Whether you want someone to sign on the digital dotted line with their finger or you’re selling smart home products that can make your HVAC, plumbing or electrical customer’s life easier, you may run up against a common wall: consumers don’t always understand how high-tech solutions work, and that scares them. Or, the availability of so much knowledge online has consumers believing they do understand these products, making it harder for you to communicate the realities to them.
When it’s time to talk technology with your customer base, education is critical, says Chris Stasik, who has sold and installed smart home and audio solutions in hundreds of homes. He gives a four-step approach that service companies and their employees can use to meet customers where they are and hold meaningful conversations about technology solutions.
Encourage Face-to-Face Communication
Millennials may have an aversion to phone calls, and customers of all ages are finding chat and text support are convenient, but digital communication doesn’t always make the grade when you’re trying to explain a complex solution or concept.
Stasik says it’s especially important for service companies trying to land a big sale to reduce the amount of communication through email and text, where opportunities for misunderstanding and miscommunication are rife. “When possible, schedule an appointment wherever the customer seems comfortable — in their home, in your workplace. . . even over a burger at a local restaurant,” he says.
A customer that’s comfortable with their surroundings is more likely to venture into a discussion of technology they aren’t as comfortable with.
At the same time, service companies can’t ignore digital communication demands. Prep your staff with definitions, answers and scripts so they can quickly respond to questions about your products and any technology you use in your business via email, chat or text support options.
Find Out What the Customer Knows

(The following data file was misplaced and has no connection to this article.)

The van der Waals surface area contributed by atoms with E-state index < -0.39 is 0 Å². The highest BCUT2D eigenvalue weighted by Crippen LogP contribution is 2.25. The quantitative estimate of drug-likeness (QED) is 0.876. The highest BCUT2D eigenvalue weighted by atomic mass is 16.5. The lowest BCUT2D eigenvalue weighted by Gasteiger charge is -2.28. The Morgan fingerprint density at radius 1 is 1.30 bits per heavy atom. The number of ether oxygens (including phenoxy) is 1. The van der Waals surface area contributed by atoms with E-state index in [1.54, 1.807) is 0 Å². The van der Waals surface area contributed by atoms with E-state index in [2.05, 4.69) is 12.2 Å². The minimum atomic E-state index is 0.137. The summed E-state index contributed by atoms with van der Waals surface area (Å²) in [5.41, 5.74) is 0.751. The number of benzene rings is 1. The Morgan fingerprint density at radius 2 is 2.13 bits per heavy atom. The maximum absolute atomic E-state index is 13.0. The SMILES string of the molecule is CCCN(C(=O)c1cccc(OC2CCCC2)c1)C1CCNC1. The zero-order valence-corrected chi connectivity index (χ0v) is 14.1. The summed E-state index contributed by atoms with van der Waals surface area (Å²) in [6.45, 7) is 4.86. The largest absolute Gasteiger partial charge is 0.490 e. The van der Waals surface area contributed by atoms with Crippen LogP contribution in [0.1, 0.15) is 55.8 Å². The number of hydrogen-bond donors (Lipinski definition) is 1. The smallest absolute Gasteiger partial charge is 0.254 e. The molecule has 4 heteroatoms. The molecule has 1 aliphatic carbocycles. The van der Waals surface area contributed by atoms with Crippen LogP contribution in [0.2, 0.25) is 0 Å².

The sheer number of options and available technology means you’ll deal with customers who are at all places on the tech knowledge ladder. Your field tech might help a customer who refuses to sign a work order digitally because they don’t understand the device and then move on immediately to a customer who works in engineering and is more aware of the available smart home solutions than you are.
Stasik says understanding where your customer stands is critical to communicating about technology appropriately. “Come up with a formatted but pleasant conversational way to find out what customers know, think they know and don’t know,” he says.
Teaching your staff to ferret out this information in a friendly, productive manner saves everyone time and frustration. “I’ve talked to someone for an hour, and everything they say to me sounds like they know exactly what they need or want,” says Stasik. “Then one comment, expression or experience in the conversation makes me realize they had no idea what they thought they were talking about the whole time.”
Work with your staff to develop some open-ended questions that help them understand:
- Whether they are on the same page as the customer with regard to wants and needs
- How much the customer understands about the solution or technology
- What they might need to explain to the customer before the next action can occur
Be Prepared To Combat the Internet and Confirmation Bias
The internet is filled with information, and unfortunately a lot of it is inaccurate or just outright wrong. And since around 88 percent of consumers research online before making a purchase, you’re going to deal with a lot of consumers who have preconceived notions about what products can and can’t do, how secure solutions are and what they need to meet their preferences.
While there’s nothing wrong with an educated customer, that prior internet research can lead to some frustrating confirmation bias. It can be as simple as a customer that won’t make a credit card payment to a field tech with a mobile device because they’ve read about identity theft and hacking and don’t understand that wireless POS systems are as safe as the ones they use in the store. It can be as complex as a customer who has already sketched out a design for a smart home system that includes HVAC and plumbing elements that don’t fit in their actual space or budget.
To combat these potential communication barriers, arm your employees with manufacturer’s marketing materials with correct information about all products and training on how to explain how solutions work. In some cases, such as when a customer doesn’t want to make a digital payment, empower employees to offer other solutions, such as accepting a check. While it’s important to learn to communicate about technology, you can’t force customers to accept all of it.
Explain Things Accurately and in a Friendly, Appropriate Way
Learn enough about your customer that you can relate your technology to their world to make it more understandable. Avoid talking over the customer’s head — using industry terms and words they are unlikely to understand unless you explain them — but don’t talk under the customer either.
In the end, bridging the technology communication gap is less about following a rote formula and more about learning to understand your clients and adapt your language and approach to their needs. You never change the meat of the message, but you may cook it in different ways to make it palatable for the audience at hand.
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